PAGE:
Kabayan party-list Rep. Ron Salo believes that the Philippine government should partner with different sectors in the procurement and distribution of anti-COVID vaccines for the daunting endeavor to be a success.
“The sheer magnitude of this undertaking to inoculate all Filipinos in such a short span of time requires a whole of system and a whole of society approach. Neither the government nor the private sector can successfully undertake it alone,” Salo said Monday.
The first order of business is to bring the foreigner-made vaccines to Philippine shores in the most efficient way possible, the solon said.
“I think that procurement of COVID-19 vaccines should be undertaken by the government in partnership with international organizations such as the WHO (World Health Organization) and the UNICEF (United Nations International Children’s Emergency Fund),” he said.
“This will achieve at least two things: We will be able to benefit from decreased cost associated with bulk procurement, as well as benefit from the expertise and moral ascendancy of these specialized international organizations,” the former UP law professor noted.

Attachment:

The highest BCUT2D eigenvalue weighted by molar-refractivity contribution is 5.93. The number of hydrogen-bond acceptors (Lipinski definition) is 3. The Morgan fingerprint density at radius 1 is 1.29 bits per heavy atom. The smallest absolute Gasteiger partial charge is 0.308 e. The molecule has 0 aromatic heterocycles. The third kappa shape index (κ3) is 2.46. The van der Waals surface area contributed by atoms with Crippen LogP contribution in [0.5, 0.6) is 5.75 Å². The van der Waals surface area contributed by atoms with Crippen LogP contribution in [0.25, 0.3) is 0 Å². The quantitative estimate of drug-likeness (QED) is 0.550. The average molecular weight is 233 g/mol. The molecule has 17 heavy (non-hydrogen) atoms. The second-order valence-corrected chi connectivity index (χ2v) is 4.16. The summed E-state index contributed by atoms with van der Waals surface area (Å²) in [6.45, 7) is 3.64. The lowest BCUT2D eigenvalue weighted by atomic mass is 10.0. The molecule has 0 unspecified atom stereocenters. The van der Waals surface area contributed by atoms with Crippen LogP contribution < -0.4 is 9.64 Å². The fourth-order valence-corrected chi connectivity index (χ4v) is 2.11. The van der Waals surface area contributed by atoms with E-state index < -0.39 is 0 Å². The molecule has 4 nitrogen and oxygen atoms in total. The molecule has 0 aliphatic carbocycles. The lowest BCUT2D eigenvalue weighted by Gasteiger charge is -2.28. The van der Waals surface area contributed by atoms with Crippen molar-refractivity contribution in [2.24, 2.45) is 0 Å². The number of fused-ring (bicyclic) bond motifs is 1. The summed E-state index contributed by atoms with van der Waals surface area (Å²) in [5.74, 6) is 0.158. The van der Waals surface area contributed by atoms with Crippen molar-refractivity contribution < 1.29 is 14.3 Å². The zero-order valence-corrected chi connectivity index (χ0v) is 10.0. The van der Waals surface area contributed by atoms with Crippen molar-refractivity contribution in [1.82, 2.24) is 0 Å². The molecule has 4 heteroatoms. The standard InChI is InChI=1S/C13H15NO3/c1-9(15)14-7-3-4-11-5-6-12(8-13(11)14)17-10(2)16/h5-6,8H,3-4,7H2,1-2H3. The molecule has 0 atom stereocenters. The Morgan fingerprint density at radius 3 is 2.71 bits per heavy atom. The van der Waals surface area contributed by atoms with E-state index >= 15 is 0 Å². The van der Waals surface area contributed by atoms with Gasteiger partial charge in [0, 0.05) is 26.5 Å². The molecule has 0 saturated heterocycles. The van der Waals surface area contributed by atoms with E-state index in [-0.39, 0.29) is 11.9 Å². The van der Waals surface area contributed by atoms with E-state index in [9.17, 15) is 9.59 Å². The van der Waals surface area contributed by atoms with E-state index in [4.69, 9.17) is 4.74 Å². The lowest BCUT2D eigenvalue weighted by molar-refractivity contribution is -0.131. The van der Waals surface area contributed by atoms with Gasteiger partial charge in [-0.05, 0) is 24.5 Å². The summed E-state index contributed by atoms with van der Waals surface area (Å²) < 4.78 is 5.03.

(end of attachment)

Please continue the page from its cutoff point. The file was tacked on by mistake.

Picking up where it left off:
Salo said once the country secures its deals for vaccine supply, the challenge of storing and distributing the drug must then be addressed. And it’s no easy task given the nature of the vaccine, he said.
“The storage, distribution, and administration of these vaccines to our people should be undertaken by the government in partnership with the private sector,” he said.
American pharmaceutical giant Pfizer Inc., which jointly developed an anti-COVID vaccine with German biotech firm BioNTech SE, said their particular vaccine must be kept at a temperature of negative 70 degrees Celsius for 10 days if unopened. This raises the need for local cold storage facilities to ensure that the procured antigen won’t go to waste.
Incicentally, the Pfizer-BioNTech vaccine is among the most promising and sought-after by countries due to its 95 percent efficacy rate claim.
Pfizer has designed distribution containers that can be used for temporary storage in a vaccination facility, such as a hospital, for up to 30 days as long as they refilled with dry ice every five days. Once thawed, the vaccines can be stored in a refrigerator at two to eight degrees Celsius for up to five days.
“We need to synergize the efforts, resources, and expertise of both the public and the private sectors to ensure the success of this massive undertaking,” Salo pointed out.